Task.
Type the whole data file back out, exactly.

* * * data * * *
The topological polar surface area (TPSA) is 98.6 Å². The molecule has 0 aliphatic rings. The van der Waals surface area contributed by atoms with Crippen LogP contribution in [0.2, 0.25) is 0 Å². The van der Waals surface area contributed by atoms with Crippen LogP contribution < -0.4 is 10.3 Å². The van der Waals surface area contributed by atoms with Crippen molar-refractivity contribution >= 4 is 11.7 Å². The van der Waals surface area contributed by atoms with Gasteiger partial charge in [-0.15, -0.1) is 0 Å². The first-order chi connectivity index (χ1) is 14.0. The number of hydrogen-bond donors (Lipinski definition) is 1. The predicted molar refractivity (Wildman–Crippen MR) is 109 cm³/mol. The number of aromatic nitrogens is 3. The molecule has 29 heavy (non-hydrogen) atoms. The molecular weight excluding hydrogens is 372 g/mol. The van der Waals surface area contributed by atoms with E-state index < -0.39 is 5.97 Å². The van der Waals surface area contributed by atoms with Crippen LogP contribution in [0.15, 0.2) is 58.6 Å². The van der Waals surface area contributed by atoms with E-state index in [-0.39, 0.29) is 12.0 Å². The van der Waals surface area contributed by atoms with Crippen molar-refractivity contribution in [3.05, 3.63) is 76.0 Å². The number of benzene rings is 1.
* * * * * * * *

The topological polar surface area (TPSA) is 98.6 Å². The molecule has 0 aliphatic rings. The van der Waals surface area contributed by atoms with Crippen LogP contribution in [0.2, 0.25) is 0 Å². The van der Waals surface area contributed by atoms with Crippen LogP contribution < -0.4 is 10.3 Å². The van der Waals surface area contributed by atoms with Crippen molar-refractivity contribution >= 4 is 11.7 Å². The van der Waals surface area contributed by atoms with Gasteiger partial charge in [-0.15, -0.1) is 0 Å². The first-order chi connectivity index (χ1) is 14.0. The number of hydrogen-bond donors (Lipinski definition) is 1. The predicted molar refractivity (Wildman–Crippen MR) is 109 cm³/mol. The number of aromatic nitrogens is 3. The molecule has 29 heavy (non-hydrogen) atoms. The molecular weight excluding hydrogens is 372 g/mol. The van der Waals surface area contributed by atoms with E-state index < -0.39 is 5.97 Å². The van der Waals surface area contributed by atoms with Crippen LogP contribution in [0.15, 0.2) is 58.6 Å². The van der Waals surface area contributed by atoms with E-state index in [-0.39, 0.29) is 12.0 Å². The van der Waals surface area contributed by atoms with Crippen molar-refractivity contribution in [3.05, 3.63) is 76.0 Å². The number of benzene rings is 1.